When I bought tickets last month to go and see England play France, I never expected to be going to a game like this. I don't think anyone can predict or comprehend a tragedy like the Paris attacks last Friday.
Before last Friday, I thought I would be attending a friendly between rivals. Understandably, and rightly so, any such animosity disappeared, and the match itself took a back seat.
As with other famous landmarks all over the world, Wembley's arch was beautifully lit with the colour's of the French Tricolore, while the national matto of France, liberté, egalité, fraternité (liberty, equality, fraternity), was displayed across the outside of the ground.
A photo posted by Eddie Skelly (@eddieskelly) on
There was no obligation from the French players or staff to come and take part in the game, especially seeing as it was only four days since the Paris attacks. Such is the spirit of the French team, that all 23 players and staff were present and ready to honour those lost. Midfielder Lassana Diarra's cousin, Asta Diakite, was one of 129 people killed on Friday, while striker Antoine Griezmann's sister escaped from the Bataclan theatre where 89 people died.
Both players remained with the squad, with the former having posted a message on Twitter stating: "In this climate of terror, it is important for all of us who represent our country and its diversity to stay united against a horror which has no colour, no religion."
Everything that needed to be done was achieved before a ball was kicked. Prince William, joined by France manager Didier Deschamps and England manger Roy Hodgson, led the teams out, laying floral tributes of red, white and blue.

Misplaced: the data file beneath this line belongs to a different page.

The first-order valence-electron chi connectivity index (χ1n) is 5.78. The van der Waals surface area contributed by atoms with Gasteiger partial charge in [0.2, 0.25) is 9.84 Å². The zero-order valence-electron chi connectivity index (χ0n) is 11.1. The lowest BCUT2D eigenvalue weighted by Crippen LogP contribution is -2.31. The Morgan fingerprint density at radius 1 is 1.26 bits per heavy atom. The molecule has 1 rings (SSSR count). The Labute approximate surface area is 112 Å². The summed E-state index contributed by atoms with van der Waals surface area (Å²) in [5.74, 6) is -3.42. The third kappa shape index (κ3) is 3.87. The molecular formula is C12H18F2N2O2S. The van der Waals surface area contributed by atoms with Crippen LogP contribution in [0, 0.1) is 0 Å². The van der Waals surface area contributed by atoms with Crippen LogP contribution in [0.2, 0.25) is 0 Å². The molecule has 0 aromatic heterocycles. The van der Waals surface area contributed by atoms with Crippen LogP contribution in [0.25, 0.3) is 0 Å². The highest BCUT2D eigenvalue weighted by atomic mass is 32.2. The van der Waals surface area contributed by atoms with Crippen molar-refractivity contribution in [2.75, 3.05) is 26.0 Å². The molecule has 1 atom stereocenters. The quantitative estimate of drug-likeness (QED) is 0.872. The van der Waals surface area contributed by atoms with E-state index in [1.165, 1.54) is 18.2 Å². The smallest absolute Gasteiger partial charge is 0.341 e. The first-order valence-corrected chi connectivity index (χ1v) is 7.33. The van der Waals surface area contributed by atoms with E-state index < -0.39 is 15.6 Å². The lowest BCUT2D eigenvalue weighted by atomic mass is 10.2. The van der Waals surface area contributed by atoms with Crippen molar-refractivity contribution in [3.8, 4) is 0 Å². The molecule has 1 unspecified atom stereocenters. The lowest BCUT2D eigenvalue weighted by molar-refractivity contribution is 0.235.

The standard anthem of God save the Queen was sung, before an emotional rendition of France's national anthem, La Marseillaise, echoed around the entire ground. Accompanying La Marseillaise was a mosaic of the French flag, which I had the privilege of being part of.
In Turkey, some fans chose to boo during a minute's silence to remember those lost, but at Wembley, the fans impeccably served the minute's silence.
Players and fans stood side by side, strong and defiant. It's testament to the human spirit that 10,000 tickets were sold after Friday. Many French fans had bought tickets since Friday, determined to be here – whether to pay respects, show solidarity or stand defiant.
The match itself was served less importance than it normally would, and rightly so. Yes, England won 2-0, which meant England have now won 9 in a row at Wembley. Goals from Tottenham Hotspur midfielder Dele Alli and Manchester United captain Wayne Rooney sealed the win, but the most important moment in the night happened even before kick off.
Merci aux Anglais pour ce mémorable hommage. Merci beaucoup. pic.twitter.com/iWWSaJtz99
— L'ÉQUIPE (@lequipe) November 18, 2015
Liberté, egalité, fraternité.